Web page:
10 Climate Action Terms to Know
Having a shared understanding of these 10 terms is important to being part of Climate Reality's work around the world.
Groups of friends almost always develop a short-hand; doesn’t matter if it’s a group of close high school pals or the climate movement. We’re no different – we have a way of talking and within that, a way of knowing what someone means by a handful of key phrases.
The 10 below seemed the most vital to being part of the conversation about the climate crisis right now. They are the focus of a lot of the work among our US chapters and nearly 50,000-strong network of Climate Reality Leaders all around the world.
They are key terms being said behind closed doors in policy discussions right now. Policy that will determine the future health of the planet.
Measures and adjustments made in human or natural systems as a response to the climatic stimuli, real or projected, or its effects, that lower the risks and take advantage of the potential benefits, reducing the vulnerability of societies and ecosystems.
Implementation of policies and actions intended to reduce the emission of anthropogenic greenhouse gases or improve the sinks of those gases (e.g. forests). Along with adaptation, it is one of the existing strategies to manage climate change.
A change registered during an extended period of time (decades or more) regarding climatic variables such as precipitation, temperature, and wind, caused by natural or anthropogenic factors together with the natural climate volatility observed during comparable periods of time.
Climate justice frames the environmental crisis as an economic, racial, and political issue, rather than one that is purely environmental or physical in nature.
Climate justice focuses on the root causes of the climate crisis – including an economy heavily dependent on the exploitation of fossil fuels, deeply embedded structural racism, and other social inequities. It calls for solutions that center the priorities and the voices of the most impacted communities.
Environmental justice is the fair treatment and meaningful involvement of all people regardless of race, color, national origin, or income, with respect to the development, implementation, and enforcement of environmental laws, regulations, and policies.
It is achieved when everyone enjoys the same degree of protection from environmental and health hazards, and there is equal access to the decision-making process to have a healthy environment in which to live, learn, and work.
Environmental justice is intended to address environmental racism and the disproportionate burden of the climate crisis and other environmental factors on low-income communities, regardless of race or ethnicity.
A fenceline community lives immediately adjacent to highly polluting facilities – think fossil fuel infrastructure, industrial parks, or large manufacturing facilities – and is directly affected by the traffic, noise, operations, and most-concerningly, chemical and fossil fuel emissions of the operation.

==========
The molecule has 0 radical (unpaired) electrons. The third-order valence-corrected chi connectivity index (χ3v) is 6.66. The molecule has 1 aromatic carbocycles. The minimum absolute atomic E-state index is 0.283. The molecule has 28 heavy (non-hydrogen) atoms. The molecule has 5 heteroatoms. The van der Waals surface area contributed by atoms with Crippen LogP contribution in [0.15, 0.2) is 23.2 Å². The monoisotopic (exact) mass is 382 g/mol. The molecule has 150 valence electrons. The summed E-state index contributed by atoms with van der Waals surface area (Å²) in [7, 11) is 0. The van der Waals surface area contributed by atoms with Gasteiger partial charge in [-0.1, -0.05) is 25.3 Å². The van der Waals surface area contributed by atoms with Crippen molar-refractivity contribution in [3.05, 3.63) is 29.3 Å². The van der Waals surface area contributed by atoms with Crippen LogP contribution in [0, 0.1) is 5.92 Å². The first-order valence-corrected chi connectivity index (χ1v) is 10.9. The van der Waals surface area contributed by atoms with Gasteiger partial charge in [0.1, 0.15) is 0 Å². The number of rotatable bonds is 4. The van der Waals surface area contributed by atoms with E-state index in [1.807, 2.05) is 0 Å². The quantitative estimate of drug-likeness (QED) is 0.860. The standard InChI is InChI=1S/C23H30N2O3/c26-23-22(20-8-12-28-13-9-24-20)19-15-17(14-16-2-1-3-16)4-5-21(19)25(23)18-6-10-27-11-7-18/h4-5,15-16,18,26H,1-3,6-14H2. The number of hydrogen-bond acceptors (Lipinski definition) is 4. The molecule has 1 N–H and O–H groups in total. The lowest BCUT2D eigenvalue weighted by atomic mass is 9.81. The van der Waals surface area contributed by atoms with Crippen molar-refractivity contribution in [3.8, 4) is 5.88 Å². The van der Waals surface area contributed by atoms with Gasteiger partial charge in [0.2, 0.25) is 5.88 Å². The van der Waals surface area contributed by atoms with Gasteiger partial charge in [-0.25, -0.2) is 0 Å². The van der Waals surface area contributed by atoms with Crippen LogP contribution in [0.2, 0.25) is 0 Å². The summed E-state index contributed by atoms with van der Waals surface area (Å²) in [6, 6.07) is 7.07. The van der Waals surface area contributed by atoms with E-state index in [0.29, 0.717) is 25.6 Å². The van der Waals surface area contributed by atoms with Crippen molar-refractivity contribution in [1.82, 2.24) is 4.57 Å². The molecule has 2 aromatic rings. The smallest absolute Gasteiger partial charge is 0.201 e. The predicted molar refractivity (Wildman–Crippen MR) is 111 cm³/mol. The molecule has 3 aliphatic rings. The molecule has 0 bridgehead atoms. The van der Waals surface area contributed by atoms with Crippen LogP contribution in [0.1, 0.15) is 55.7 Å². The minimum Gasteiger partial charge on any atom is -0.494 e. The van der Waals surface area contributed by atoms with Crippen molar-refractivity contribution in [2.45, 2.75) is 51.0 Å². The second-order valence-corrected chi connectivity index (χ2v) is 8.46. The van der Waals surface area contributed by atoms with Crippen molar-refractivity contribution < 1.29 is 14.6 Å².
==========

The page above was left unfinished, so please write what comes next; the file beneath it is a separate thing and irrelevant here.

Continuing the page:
Frontline communities are those that experience environmental injustice and the impacts of the climate crisis “first and worst.”
Overwhelmingly and disproportionately people of color, individuals in these communities have endured the incredible physical, economic, and mental burdens of climate change. They’ve been forced to rebuild their homes and lives after climate-fueled floods or wildfires take everything they’ve worked for. They’ve lived through heatwave after heatwave or watched endless droughts turn crops into dust.
Because of their lived experience, people in frontline communities have become experts on the climate crisis: not just what it’s like to go through, but what solutions actually work on the ground. Which is why their voices and leadership are so important to the future of the climate movement.
A just transition is both an outcome and the process of achieving a clean energy future. It is a “framework for a fair shift to an economy that is ecologically sustainable, equitable, and just,” according to the Indigenous Environmental Network.
A just transition will invest in jobs, support former fossil fuel workers, guarantee social protection and human rights to all, invest in community renewal, support innovation and technology sharing, and ensure the involvement of workers and communities impacted by the transition to clean energy technologies.
Energy obtained from natural sources that are considered endless due to the immense amount of energy they contain, or due to their capacity to regenerate themselves in a natural way. Renewable energies are divided into: eolic (wind), geothermic, hydroelectric, tidal energy, solar, wave energy, biomass, and biofuels.
When it comes to climate, a tipping point is the hypothetical critical threshold at which the global or regional climate changes from one steady state to another. The effects of this event can be irreversible.
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